My five year old son made a large felt cut-out of legendary baseball player Babe Ruth, along with a question for the Sultan of Swat. “How many home runs did you hit?” “It’s for our Sukkah,” he said, “I want to invite Babe Ruth!”
Since we don’t live in Brooklyn in the late 1920’s, one might think that inviting the famed Yankees slugger over for dinner might be difficult, but not during the holiday of Sukkot, a Jewish harvest festival celebrated by Jews around the world this week. Like our ancestors who spent their early fall days out in the field harvesting crops for the winter, we build small temporary shelters called sukkot in our yards or patios and enjoy spending time in them by inviting over guests.
Sukkot asks us to reconnect with nature by spending time outdoors, decorating with gourds and other natural elements. During holiday services, we shake the lulav, a combination of palm fronds, myrtle and willow branches, together with the etrog, a large fragrant yellow citrus fruit related to the lemon. We are commanded to raise these plants together in celebration, but Jewish authorities over the years have had different ideas of what these different plants symbolize.
Taken together right after the Yom Kippur holiday of atonement and forgiveness, they may help us imagine our ideal selves in the new Jewish year. A palm frond standing straight and tall reminds us to stand up for ourselves and our beliefs. The roundish leaves of the myrtle represent our eyes, looking to find the best in others, the oval shaped willow stands for our lips, speaking kindness and truth, and the etrog represents our hearts, big and kind, if a little lumpy and yellow.
We invite actual guests as well as Ushpizin, mythical guests from Jewish history, to visit us in our Sukkah. There are traditional figures like Abraham, Sarah, Isaac, Rebekah, Jacob, Rachel, Leah, Moses, Aaron, Esther, or King David. We imagine what they might have to say about our lives and our world today, what questions we might ask of them, and how they would rate my BBQ skills. We use our imaginations to bring these historic figures into our Sukkot and into our conversations today. Time and distance are not a concern when thinking about your guest list.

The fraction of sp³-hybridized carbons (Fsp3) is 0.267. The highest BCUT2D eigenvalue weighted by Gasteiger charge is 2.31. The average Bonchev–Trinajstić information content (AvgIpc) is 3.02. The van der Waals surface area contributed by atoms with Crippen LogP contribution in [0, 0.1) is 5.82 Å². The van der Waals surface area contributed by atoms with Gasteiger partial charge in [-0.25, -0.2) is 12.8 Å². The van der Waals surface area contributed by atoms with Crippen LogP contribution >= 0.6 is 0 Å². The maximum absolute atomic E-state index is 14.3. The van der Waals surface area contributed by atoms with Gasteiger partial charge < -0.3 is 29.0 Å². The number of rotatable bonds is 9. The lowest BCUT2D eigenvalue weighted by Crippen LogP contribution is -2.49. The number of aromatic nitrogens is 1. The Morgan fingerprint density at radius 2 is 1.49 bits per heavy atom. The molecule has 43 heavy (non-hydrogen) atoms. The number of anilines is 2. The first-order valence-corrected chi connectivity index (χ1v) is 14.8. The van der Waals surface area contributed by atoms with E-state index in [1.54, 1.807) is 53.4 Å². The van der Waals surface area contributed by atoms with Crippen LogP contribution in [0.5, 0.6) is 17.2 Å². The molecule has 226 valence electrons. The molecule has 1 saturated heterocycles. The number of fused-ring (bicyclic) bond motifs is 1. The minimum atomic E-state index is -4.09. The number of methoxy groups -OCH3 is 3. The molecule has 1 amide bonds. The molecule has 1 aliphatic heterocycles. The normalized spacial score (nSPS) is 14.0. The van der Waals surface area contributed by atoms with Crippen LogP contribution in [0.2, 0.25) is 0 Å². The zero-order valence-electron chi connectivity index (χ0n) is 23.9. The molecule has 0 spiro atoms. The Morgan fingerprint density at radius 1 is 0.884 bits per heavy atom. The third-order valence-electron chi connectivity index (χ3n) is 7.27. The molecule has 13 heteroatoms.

Think about who you might want to invite to your Sukkah, real, fictional, mystical, or otherwise. What historical figure would you want to have over for dinner and conversation? Who would enlighten you and your family with their stories? What new and fresh perspectives do you want to bring to the table on this holiday, and this year?
When we invite others to join us for meals, celebration, and fun, we broaden our world and our imagination. Our guests, both real and imagined, have the power to inspire us to look for the best qualities in ourselves and others. Student to Student programs across the country bring Jewish student guests into classrooms from California to New York to educate about their Jewish identity and practice during Sukkot and year round. They engage in conversation and questions with others who are curious to get to know Jewish people and learn together. If you’re interested in learning more about our program check out https://bethenarrative.org/student-to-student.
Baseball season may be wrapping up this fall, but we’ll be on a quest to reach Babe Ruth’s hitting records as we celebrate in our Sukkah this fall.
By Rabbi Andrew H. Terkel
CEO – Be The Narrative